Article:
Housing Market Update
Even though March saw a slight increase in foreclosures, the downward foreclosure trend is still expected to dominate this year’s real estate market. Statistics nationwide show that foreclosures have decreased 52-percent since their peak in 2010. In fact, nationwide the U.S. saw 55,000 foreclosures in March 2013 and 52,000 in February, down from an all time high of 66,000 in March 2012. Since the foreclosure crisis slammed the U.S. in fall of 2008, when many borrowers’ adjustable rate mortgages became due, the real estate market has been engrossed with almost 4.2 million foreclosures.
The states that have the highest foreclosure rates include Michigan, Florida and California, as their markets were hit the hardest. Current inventory shows foreclosures at 1.1 million nationwide, down 23-percent from nearly a year ago. This number is expected to continually decline. While the foreclosure inventory is 2.8-percent, March saw a 17-month consecutive decline in the number of foreclosures.
Why the decrease in foreclosures and short sales? Many experts are citing government intervention. While the government and banking industries promote foreclosure alternatives, including loan modifications, second-lien extinguishments, debt relief options and short sales, this has helped reduce the overall number of foreclosures. However, there are still a number of homeowners that simply haven’t reached the foreclosure process, but are attempting to work with banks, seeking financial relief.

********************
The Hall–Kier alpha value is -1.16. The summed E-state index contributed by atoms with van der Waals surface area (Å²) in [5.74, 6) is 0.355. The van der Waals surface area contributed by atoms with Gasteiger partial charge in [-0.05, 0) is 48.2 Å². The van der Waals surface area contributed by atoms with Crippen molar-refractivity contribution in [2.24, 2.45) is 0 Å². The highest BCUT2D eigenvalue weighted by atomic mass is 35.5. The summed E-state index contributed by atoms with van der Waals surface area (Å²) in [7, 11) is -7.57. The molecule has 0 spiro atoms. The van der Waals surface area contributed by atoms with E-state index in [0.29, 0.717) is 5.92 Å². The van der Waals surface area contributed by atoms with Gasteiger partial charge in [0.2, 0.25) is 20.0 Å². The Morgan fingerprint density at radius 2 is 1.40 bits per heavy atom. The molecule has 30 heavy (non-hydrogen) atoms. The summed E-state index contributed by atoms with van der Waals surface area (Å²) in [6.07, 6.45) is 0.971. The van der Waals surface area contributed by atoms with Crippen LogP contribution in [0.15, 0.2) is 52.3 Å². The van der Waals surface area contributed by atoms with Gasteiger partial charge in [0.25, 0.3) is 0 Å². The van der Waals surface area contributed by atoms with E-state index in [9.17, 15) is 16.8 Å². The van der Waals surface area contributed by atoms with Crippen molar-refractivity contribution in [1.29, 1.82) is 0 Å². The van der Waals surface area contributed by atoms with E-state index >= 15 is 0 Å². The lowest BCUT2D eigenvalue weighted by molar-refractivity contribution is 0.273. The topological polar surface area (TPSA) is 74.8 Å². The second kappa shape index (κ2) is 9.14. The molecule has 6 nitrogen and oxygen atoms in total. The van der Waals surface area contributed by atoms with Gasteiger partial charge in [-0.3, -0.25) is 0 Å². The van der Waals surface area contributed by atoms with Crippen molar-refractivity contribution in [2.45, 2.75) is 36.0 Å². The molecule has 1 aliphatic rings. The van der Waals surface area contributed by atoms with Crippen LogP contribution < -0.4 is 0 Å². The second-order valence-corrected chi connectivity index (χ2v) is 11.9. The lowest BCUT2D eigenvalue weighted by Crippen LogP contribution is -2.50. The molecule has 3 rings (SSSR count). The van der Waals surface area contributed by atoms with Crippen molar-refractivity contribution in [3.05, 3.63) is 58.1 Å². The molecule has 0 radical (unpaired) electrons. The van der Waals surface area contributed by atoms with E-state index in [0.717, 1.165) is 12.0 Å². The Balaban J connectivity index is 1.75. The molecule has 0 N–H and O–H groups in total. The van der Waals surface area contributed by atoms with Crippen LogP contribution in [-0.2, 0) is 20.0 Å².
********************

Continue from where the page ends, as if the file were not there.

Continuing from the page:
Homebuyers are feeling the lingering pain of minimal inventory. The U.S. Department of Housing and Urban Development recently announced it would be releasing HUD-owned homes, causing experts to predict that the HUD market will increase over the next two years. Lenders are still pouring through major backlogs of foreclosures and foreclosure reviews, meaning that HUD homes will be a welcome relief to a market with minimal inventory.
While the market’s inventory is there, it’s simply held up by bureaucratic measures, which leads some to conclude that the latest housing numbers are not 100-percent accurate. HUD loans are guaranteed and backed by the federal government. This means that if the homeowner defaults on his/her HUD loan, the government will pay off the mortgage in full, gain ownership via the deed and re-sell the property. While this process can be quite lengthy – taking several months, if years – this contributes to a large backup of HUD homes in inventory.
While HUD homes may offer appealing inexpensive prices, they are often in poor condition. Many of these homes do not qualify for a traditional loan, meaning that initial financing must be completed by a hard money lender. These lenders, such as My Hard Money Lenders, loan money to make necessary housing repairs, allowing the home to then be refinanced based on conventional requirements. My Hard Money Lenders works with direct lenders that offer fast money lending and bridge loans.